Mining dust causes Sandur horticulturists distress

Horticulture Rural Karnataka

I lost all my harvest because of mining dust

Mining dust has caused a massive loss to horticulture in Sandur taluk of Ballari district. The horticulture department estimates it to be between 75% and 90%. 

The main crops grown in Sandur under the horticulture department are anjura, pomegranates, chillies and bananas. 

Badapati Chinna Babu, an environmental engineer explained to The Observer: “…mining dust accumulates on leaves, which obstructs the absorption of sunlight and stops… photosynthesis. Particulate matter (iron, lead and arsenic) pollutes the air, as well as blocks sunlight which hinders photosynthesis of the plant. This stops vegetation growth, and the stomata are blocked. The leaves of the plant are damaged, resulting in crop failure,” 

Farmers cannot identify crop deficiencies initially because mining dust covers leaves. The root cause is not known and cannot be treated in time. Mining dust pollutes the surrounding soil as well. “The soil pH is supposed to be neutral (6.5-8) for roots to absorb nutrients. Because of mining dust, the pH is disrupted,” he added.

Gajarappa, a seasonal farmer who makes a living by growing bananas on his two acres of land, shared: “Five years ago, I was a regular farmer who grew maize and made a living. I was introduced to horticulture by the horticulture department and promised I would make more profits. I was greedy and decided to shift to bananas. This year, I lost all my harvest because of mining dust. I’m in a lot of debt and have no option but to work as a labourer in these mining companies.” 

K. Lakshamma, the wife of a farmer who grows chillies and groundnuts, said mining dust has increased over the years. Mining blasts have been a constant, and we cannot complain to anyone. I have a son and a daughter who are still studying. We cannot harvest if mining dust continues to haunt our fields. Last year, we lost most of our harvest. This year, we have lost our hopes for a complete harvest. We have been complaining to the horticulture department for years. They are helpless as well.”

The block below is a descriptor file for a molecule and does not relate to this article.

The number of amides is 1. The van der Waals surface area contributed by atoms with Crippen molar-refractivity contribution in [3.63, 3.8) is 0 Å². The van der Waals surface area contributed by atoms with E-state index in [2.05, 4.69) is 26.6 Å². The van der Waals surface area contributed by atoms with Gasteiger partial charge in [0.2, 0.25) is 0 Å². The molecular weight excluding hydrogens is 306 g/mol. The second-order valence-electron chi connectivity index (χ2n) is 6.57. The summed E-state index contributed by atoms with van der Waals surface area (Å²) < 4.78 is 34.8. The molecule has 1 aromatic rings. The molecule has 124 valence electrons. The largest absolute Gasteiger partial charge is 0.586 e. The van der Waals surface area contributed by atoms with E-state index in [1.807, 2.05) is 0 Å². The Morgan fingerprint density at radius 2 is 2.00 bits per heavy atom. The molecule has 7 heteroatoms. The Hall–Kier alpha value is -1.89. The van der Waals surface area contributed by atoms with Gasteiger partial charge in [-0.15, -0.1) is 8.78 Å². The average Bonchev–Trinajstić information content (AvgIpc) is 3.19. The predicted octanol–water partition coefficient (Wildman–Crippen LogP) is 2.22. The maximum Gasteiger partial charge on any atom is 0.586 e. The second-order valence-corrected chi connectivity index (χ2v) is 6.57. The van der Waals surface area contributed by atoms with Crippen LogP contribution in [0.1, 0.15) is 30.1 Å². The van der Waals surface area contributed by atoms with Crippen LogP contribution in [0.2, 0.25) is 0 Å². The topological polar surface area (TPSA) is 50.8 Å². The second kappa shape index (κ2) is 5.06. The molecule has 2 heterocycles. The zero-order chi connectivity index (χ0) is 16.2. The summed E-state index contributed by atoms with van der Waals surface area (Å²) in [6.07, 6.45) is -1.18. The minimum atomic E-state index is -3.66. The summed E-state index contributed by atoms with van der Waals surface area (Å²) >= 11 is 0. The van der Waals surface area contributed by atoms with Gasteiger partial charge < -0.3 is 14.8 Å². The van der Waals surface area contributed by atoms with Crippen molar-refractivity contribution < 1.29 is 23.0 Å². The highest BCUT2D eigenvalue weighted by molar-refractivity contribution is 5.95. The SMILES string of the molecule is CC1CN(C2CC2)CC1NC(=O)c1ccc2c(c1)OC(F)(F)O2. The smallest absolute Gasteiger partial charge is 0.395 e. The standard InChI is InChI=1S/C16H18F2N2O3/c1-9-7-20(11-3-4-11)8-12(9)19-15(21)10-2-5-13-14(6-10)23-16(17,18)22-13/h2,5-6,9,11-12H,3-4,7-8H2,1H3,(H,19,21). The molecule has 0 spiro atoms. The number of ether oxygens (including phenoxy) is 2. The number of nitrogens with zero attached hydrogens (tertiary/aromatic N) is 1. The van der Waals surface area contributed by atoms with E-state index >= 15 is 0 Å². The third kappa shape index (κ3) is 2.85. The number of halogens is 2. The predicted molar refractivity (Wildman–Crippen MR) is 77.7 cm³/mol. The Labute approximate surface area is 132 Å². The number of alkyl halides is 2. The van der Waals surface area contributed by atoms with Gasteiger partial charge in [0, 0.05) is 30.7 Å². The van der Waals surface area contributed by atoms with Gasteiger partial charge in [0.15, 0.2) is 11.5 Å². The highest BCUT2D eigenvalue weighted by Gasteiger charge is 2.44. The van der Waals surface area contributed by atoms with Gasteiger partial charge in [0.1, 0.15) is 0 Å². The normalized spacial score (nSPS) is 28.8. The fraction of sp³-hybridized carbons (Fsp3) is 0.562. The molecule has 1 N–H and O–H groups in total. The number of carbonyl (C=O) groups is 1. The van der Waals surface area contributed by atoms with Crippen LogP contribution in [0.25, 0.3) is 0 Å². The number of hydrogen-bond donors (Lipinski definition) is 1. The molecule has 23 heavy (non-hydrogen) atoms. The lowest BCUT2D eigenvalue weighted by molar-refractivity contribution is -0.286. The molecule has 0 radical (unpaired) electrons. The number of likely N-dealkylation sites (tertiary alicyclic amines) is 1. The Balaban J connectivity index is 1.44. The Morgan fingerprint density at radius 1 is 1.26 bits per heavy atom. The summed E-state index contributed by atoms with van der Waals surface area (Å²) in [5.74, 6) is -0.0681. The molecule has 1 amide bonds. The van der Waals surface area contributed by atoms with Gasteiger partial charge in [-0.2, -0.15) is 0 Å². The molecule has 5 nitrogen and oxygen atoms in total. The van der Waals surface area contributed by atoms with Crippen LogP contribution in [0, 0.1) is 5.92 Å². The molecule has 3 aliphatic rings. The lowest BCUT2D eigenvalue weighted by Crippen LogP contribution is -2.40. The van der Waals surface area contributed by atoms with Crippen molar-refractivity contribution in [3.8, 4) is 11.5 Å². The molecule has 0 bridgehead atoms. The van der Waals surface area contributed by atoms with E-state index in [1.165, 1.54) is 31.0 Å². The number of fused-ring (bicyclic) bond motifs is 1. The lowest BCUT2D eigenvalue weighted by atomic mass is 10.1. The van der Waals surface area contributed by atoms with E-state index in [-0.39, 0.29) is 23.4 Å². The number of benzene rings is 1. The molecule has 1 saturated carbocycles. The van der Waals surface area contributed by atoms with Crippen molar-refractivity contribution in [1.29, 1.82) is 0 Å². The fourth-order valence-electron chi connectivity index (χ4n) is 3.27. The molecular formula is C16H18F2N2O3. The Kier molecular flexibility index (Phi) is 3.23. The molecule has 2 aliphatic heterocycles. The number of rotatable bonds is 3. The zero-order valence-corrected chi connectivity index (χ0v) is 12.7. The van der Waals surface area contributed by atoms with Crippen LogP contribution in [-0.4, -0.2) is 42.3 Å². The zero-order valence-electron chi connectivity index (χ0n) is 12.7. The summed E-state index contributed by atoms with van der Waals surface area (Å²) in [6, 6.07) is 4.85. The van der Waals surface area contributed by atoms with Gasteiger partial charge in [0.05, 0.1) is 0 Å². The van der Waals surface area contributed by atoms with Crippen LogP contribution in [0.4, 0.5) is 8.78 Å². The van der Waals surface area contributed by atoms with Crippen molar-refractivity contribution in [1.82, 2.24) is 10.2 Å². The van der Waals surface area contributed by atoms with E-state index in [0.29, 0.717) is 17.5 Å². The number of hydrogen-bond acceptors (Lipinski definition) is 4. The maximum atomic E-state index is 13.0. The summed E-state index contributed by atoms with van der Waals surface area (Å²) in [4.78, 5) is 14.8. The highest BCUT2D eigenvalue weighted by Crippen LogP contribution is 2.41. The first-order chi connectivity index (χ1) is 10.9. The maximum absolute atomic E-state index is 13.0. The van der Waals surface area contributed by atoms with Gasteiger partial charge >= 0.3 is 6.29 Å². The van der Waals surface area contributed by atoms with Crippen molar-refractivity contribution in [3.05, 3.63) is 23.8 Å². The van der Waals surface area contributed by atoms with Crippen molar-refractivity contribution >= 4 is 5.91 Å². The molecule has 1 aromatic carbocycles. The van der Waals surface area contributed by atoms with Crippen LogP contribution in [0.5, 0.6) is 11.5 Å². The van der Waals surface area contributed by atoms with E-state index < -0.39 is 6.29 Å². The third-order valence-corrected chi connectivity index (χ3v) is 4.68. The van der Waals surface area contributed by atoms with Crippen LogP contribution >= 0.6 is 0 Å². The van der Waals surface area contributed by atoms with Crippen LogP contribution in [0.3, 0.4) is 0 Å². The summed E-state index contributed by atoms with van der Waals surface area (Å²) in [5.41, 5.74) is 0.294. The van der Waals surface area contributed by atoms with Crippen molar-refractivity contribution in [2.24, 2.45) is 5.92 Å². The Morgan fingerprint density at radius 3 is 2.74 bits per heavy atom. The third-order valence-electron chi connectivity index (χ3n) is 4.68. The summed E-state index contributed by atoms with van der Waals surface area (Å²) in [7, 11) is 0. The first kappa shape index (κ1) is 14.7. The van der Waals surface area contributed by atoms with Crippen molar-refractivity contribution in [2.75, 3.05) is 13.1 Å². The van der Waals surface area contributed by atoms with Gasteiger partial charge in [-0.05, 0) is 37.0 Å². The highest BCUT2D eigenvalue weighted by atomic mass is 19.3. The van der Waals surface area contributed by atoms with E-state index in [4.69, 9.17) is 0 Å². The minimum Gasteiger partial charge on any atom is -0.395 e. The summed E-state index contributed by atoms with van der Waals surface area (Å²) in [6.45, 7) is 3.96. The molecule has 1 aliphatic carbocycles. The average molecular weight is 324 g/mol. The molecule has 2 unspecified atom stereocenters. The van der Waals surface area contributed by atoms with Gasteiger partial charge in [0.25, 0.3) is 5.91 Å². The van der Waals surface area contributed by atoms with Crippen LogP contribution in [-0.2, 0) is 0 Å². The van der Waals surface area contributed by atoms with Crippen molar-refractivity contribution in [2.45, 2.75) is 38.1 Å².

MLK Naidu, president of the Farmers’ Association of Sandur, said: “I have written a letter on behalf of all the farmers to the mining companies to compensate us for the losses we have faced because of the mining dust. They always promise to compensate, but we are tired of their lies.” 

Hanumesh Nayak, senior assistant director of horticulture, said: “Villages near mining-affected areas are troubled by mining dust. People are reluctant to complain about mining companies. The better option for farmers who have suffered losses is to switch jobs, which leaves cultivable land uncultivated. Farmers either demand compensation from mining companies or shift their jobs from farming to working in mining companies.”

He continued: “With so many mining companies established in Sandur, mining dust is persistent and damaging the crops. The cultivable land is left, and agriculture and horticulture are not taken up as a source of income. People depend on mining companies for jobs.” 

The horticulture department has sent a complaint to the deputy director of horticulture about mining dust causing severe losses to farmers. Crops that haven’t been destroyed also don’t get sold because mining dust has ruined their quality. This has resulted in a complete loss for farmers.

The PRO of Sandur Manganese & Iron Ores Limited responded to The Observer: “We are aware of the situation, and we plan to compensate the farmers. However, the National Mineral Development Corporation remained unresponsive.

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